Not much is said about Trophimus (2 Tim. 4:20) except that he did not deny the faith like Demas (2 Tim. 4:10) or work actively against the Christian faith like Alexander (2 Tim. 4:14-15). Paul may have been on his way to Rome when he left Trophimus ill at the port city Miletus near Ephesus. Maybe Trophimus planned to accompany Paul all the way to Rome, but sickness kept him from doing so. Did Paul mention him to Timothy in this letter so that Timothy could check up on him? Paul uses a participle to describe Trophimus: “being sick.” However, Paul does not expect Timothy to wait around until Trophimus is better. In Rome, where Paul is, Luke is there with him. This time Paul is under arrest probably at a Roman military camp. Paul only expects Mark, with his many Roman connections, and Timothy, his long-term ministry partner, to be nearby (2 Tim. 4:9-11).[3] Because of Trophimus’ illness, Trophimus could not become one of Paul’s close Roman companions, but Trophimus for the time being avoided persecution from the Roman authorities. Sometimes an illness keeps us from our goals and impedes our time schedules, but we will continue in our plans when we feel better.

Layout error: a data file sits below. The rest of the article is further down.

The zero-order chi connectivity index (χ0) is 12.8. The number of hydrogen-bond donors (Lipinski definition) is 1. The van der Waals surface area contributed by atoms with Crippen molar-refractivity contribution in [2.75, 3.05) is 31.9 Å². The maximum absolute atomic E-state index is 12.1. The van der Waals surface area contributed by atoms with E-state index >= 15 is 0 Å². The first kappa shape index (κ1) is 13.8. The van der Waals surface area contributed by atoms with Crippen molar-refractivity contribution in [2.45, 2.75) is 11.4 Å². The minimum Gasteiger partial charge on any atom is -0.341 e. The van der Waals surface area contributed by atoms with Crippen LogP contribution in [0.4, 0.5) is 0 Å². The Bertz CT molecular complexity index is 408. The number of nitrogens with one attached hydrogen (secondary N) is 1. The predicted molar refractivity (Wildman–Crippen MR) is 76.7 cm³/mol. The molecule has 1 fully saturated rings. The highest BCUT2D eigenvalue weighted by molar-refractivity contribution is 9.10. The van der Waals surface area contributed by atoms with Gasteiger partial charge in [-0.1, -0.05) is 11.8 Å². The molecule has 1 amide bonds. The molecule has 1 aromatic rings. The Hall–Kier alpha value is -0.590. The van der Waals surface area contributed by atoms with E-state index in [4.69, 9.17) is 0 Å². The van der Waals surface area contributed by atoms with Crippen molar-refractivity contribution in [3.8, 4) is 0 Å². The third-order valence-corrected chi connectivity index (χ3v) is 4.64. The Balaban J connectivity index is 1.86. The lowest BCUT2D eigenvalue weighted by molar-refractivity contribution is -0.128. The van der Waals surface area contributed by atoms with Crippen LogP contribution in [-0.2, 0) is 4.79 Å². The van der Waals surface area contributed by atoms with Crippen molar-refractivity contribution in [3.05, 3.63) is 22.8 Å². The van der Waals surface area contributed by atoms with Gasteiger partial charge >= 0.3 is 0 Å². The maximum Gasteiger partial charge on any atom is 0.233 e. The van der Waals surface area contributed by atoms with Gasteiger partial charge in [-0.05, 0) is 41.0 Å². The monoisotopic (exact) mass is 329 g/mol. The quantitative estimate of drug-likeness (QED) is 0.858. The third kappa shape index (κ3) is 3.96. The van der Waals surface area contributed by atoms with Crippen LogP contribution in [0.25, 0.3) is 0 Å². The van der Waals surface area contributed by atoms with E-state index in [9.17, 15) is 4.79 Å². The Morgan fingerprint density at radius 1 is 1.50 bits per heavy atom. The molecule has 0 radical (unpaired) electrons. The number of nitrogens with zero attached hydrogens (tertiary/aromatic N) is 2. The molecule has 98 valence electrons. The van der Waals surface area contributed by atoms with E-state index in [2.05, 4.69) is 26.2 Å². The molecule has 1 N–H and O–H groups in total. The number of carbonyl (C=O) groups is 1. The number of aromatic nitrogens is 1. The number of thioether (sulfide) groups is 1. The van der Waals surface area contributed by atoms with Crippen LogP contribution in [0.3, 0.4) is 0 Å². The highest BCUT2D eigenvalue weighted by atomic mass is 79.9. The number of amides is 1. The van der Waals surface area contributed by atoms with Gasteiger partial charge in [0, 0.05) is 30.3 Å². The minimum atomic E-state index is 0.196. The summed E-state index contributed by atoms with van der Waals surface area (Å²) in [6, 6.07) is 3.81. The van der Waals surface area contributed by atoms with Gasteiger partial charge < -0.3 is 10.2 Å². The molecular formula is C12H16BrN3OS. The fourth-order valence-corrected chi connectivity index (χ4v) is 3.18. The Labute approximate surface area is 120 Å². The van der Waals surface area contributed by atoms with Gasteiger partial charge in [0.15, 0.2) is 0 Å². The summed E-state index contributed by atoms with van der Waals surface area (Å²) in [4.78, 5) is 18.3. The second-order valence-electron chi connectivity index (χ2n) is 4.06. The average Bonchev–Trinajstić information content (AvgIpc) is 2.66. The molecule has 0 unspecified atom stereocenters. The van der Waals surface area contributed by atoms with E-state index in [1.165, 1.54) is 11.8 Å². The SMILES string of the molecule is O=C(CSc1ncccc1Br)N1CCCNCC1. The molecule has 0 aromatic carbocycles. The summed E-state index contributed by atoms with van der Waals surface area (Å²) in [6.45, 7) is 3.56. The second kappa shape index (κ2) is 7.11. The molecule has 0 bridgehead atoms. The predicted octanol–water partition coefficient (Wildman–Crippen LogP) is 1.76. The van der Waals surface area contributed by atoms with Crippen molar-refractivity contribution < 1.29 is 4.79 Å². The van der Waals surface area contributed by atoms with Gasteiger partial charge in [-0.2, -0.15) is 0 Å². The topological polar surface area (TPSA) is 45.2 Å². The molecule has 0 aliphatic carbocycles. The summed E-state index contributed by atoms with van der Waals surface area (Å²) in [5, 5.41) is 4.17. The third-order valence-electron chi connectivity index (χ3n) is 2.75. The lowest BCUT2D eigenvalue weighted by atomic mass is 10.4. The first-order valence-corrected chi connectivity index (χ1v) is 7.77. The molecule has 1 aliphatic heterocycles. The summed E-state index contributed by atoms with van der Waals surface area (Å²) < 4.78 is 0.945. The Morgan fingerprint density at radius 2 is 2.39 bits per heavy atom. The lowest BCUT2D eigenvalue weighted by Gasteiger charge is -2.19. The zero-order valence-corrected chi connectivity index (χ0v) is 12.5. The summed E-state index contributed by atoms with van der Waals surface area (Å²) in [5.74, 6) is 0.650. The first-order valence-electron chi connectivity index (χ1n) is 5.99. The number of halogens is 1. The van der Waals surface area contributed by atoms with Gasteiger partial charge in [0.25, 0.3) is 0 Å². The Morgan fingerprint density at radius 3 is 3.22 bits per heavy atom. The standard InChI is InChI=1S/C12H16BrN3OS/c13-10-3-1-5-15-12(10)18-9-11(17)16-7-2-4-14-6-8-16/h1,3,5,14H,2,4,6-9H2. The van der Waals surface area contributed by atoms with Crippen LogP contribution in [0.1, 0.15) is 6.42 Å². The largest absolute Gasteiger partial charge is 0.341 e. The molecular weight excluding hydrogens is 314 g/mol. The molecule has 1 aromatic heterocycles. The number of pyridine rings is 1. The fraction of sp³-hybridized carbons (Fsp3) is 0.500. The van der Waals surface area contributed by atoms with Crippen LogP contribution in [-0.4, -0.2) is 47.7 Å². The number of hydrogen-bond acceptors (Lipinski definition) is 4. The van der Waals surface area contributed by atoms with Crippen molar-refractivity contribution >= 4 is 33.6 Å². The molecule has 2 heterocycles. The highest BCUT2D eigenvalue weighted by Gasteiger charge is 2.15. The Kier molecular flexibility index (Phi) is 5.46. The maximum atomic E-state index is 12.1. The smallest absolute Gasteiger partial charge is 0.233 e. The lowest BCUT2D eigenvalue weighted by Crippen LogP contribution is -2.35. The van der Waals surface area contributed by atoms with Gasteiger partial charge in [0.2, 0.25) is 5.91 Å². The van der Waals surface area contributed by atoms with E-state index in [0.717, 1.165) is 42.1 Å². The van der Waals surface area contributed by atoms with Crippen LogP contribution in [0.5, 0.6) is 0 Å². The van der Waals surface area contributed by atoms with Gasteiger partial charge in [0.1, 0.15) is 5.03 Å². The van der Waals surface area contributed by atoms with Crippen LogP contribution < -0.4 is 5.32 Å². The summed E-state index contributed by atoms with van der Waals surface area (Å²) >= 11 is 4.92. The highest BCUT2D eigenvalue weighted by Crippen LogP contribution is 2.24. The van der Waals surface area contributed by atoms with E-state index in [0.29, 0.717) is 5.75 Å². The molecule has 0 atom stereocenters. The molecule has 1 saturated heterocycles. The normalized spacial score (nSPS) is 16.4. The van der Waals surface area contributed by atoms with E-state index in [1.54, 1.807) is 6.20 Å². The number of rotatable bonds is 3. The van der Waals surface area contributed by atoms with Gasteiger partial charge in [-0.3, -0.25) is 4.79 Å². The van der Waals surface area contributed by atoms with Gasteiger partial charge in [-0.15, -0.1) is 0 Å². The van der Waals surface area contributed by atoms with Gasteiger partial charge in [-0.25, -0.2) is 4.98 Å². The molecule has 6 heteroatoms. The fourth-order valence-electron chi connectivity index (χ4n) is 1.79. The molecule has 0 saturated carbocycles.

Paul himself suffered from some intermittent illness that affected his eyes (2 Cor. 12:7-10; Gal. 4:13-16). Some medical staff consider that the symptoms might align with ophthalmia, such as Retter’s condition, or intermittent glaucoma, which can be painful.[4] The Galatians treated Paul the way Paul wanted the Philippians to treat Epaphroditus. They welcomed him and eagerly listened to his message. They did not scorn or despise him because he was ill. Because this illness impeded his ministry, Paul appealed to the Lord to have it completely healed. But, to the apostle, who had been spiritually brought to heaven itself (2 Cor. 12:3-4), God responded “no” because he wanted Paul to remember that, in the midst of all the traveling difficulties, spiritual and physical hardships, and persecution Paul underwent for Christ’s sake, Paul remained strong and whole because of the indwelling Christ (2 Cor. 12:9-10).